Along the lines of the "terrible master" thoughts in David Foster Wallace's "This is Water" speech mentioned above, it just seems like humans can sometimes create ideas that then become more real to them than even they themselves. The master creates a servant that is at first pleasing to the master, then useful, then captivating, then conquering, and finally subjugating - the master stuck in a prison of his own making.
A series of examples from my anxiety*:
1) During the winter, the wife gets SAD and me too probably and to help deal with that, I started purchasing season ski tickets so the kids and I would have something fun to do outside while the wife gets some sanity time alone. Great, right? Except, now I HAVE
to go skiing every Saturday. It becomes no longer something I want
to do, it's something I should
2) I feel like going for a bike ride or playing disc golf or going to a concert or some such thing. I go do that thing and I enjoy it. Later, I feel bad that I haven't done it again in too long and I feel like I should
go do that thing again. But I don't want to. And yet the should gnaws at me.
3) I want to shorten my working time and be freer to enjoy life. I analyze my budget and my income trying to minimize and maximize, respectively. I run up against practical, immovable obstacles keeping me from my vision. Rather than accepting what is, I feel like I should
be doing the thing that I can't practically do.
The ideas no longer bring me pleasure but jiujitsu their way into having me serve, and perpetuate, them regardless of their now-negative impact on me. Memetic evolution at work.
* Maybe this is a type of OCD or something.
A somewhat related quote from a very long piece
that was interesting-ish (emphasis mine):
The whining octopus is a reminder of why pure, elated happiness is never a reasonable goal. The times you feel pure happiness are temporary, drug-induced delusions—like the honeymoon phase of a new relationship or new job or the high following a long-awaited success. Those moments are the perfect golf shots of a mediocre golfer’s outing—they’re awesome, and you should enjoy the shit out of them—but they’re not the new normal, and they never will be.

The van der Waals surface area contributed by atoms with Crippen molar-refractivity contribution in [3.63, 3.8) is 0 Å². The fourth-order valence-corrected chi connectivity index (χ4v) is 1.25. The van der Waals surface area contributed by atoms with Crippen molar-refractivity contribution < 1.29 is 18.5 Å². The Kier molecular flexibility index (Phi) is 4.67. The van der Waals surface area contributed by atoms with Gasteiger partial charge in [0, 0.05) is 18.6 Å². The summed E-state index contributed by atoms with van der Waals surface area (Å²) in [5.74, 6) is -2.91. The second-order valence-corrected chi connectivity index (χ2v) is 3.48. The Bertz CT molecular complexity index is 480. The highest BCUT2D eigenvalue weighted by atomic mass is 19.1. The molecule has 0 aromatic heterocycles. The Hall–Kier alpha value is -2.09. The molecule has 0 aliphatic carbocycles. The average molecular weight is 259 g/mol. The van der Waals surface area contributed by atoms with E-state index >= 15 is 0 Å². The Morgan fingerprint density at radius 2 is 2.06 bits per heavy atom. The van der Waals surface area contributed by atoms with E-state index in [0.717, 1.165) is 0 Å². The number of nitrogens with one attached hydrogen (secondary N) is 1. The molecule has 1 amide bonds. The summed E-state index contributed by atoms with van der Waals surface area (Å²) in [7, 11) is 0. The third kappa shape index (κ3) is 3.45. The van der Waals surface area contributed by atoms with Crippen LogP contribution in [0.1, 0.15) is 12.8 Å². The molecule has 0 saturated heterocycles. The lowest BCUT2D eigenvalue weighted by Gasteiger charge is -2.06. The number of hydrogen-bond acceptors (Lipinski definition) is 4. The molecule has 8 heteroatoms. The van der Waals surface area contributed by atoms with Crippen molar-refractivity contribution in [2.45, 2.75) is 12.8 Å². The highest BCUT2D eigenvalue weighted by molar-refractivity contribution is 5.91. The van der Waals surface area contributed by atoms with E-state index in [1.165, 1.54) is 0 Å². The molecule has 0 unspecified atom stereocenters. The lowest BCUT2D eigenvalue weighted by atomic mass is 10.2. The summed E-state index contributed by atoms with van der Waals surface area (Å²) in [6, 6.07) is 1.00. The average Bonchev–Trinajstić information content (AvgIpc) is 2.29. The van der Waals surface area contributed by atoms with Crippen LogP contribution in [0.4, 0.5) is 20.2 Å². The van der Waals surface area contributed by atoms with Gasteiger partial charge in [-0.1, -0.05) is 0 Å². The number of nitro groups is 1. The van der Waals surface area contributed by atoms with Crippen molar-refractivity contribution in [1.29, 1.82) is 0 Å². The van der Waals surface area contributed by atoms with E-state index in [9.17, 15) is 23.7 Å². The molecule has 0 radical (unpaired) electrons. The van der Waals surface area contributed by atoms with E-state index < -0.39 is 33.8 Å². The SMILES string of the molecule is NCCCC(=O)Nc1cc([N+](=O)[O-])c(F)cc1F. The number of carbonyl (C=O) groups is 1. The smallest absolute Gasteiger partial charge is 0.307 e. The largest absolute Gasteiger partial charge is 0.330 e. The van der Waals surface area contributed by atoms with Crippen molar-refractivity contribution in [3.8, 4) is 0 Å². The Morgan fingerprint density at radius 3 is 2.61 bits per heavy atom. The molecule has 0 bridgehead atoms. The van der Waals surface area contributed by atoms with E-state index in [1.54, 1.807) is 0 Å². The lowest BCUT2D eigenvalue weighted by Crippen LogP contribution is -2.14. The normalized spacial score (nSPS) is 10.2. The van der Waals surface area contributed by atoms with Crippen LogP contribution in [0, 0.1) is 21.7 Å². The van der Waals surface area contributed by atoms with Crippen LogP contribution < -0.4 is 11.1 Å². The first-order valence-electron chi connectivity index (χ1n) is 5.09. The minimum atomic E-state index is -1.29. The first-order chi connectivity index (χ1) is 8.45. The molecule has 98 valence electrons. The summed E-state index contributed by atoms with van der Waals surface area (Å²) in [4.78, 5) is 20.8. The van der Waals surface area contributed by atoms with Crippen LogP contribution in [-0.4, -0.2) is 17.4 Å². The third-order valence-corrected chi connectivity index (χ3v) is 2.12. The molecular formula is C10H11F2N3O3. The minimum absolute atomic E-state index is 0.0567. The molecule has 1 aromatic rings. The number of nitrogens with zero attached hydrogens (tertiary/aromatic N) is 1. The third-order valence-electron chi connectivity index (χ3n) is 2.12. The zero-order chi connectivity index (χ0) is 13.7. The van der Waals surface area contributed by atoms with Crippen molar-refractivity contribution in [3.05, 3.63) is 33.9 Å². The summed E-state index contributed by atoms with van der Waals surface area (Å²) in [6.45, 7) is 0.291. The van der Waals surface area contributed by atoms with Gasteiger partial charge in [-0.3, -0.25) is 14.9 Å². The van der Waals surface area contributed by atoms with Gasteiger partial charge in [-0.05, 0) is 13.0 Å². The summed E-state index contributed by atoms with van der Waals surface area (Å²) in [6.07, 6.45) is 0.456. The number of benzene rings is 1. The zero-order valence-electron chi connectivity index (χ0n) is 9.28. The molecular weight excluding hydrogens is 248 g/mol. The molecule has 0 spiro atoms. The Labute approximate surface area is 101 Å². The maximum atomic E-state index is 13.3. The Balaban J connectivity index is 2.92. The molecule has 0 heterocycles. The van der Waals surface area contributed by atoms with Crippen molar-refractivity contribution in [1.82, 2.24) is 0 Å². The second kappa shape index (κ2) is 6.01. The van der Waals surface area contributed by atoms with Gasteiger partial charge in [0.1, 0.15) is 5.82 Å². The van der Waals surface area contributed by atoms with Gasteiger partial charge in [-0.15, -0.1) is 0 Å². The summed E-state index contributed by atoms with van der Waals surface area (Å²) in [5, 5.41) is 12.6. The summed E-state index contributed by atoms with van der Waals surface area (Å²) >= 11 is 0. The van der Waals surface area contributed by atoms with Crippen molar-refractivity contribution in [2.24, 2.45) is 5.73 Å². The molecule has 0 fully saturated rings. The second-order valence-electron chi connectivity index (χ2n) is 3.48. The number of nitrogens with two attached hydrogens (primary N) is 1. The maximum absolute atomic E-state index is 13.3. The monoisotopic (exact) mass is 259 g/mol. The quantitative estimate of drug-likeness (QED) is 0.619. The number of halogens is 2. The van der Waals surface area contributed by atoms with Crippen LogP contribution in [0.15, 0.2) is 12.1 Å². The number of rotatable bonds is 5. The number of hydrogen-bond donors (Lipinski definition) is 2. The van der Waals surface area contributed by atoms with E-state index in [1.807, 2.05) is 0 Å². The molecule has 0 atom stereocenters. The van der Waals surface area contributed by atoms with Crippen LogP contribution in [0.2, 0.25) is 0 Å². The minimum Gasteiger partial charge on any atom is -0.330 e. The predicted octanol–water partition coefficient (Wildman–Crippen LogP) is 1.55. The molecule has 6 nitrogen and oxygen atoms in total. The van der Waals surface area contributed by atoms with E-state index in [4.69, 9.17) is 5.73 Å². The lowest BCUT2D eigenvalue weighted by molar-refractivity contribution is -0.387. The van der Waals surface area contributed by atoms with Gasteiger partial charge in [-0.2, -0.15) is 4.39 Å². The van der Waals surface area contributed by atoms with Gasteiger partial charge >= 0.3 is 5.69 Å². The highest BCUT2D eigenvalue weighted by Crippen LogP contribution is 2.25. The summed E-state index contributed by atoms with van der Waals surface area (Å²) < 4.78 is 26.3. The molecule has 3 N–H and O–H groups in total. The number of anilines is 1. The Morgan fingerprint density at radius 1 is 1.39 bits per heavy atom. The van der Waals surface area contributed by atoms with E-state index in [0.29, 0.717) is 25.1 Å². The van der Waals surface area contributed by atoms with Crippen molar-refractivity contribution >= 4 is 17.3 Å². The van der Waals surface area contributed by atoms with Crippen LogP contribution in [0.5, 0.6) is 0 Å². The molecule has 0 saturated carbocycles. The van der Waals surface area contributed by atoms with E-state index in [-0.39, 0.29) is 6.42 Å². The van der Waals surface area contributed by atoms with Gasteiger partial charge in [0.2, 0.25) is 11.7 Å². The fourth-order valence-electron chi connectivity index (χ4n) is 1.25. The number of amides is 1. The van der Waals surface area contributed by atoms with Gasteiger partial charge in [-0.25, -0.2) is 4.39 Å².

A better goal is contentment: the satisfying feeling that you’re currently taking the best crack you can at a good life path; that what you’re working on might prove to be a piece of an eventual puzzle you can feel really proud of. Chasing happiness is an amateur move. Feeling contentment in those times when your choices and your circumstances have combined to pull it off, and knowing you have all that you could ever ask for, is for the wise.
People talk about being present in the moment, but there’s also the broader concept of macro-presence: feeling broadly present in your own life. If you’re on a career dot that, when you’re being really honest with yourself, feels right, you get to stop thinking and stop planning for a while and just dig in. You’ll come back to the big picture later—for now, you can put the macro picture aside, put your head down, and dedicate all of your energy to the present. For a while, you can just live.
I like that - taking a break from the idea obsession (e.g., "thinking and planning") and just walking the path that has been planned and noticing the unexpected wildflowers along the path that you never noticed before because you were too busy optimizing - looking back analyzing the steps you've taken or looking forward planning the steps that came next. Optimization without true purpose.
In sort-of other news, I went to an Imagine Dragons concert with the family (for free no less! How ERE of me!). It had been maybe a decade since I last went to a big concert (U2 in ~2008). I really enjoyed it. I sort of knew that one or more of the band members were mormons, so I was a little surprised by the lead singer's taking a moment between several songs to say stuff like "this is a safe space for everyone", "we want everyone to be free to be who they are", "don't let anyone put you in a box", "let's break the stigma attached to words like depression, anxiety and therapy - I was depressed and going to therapy was the best decision I've ever made in my life", etc.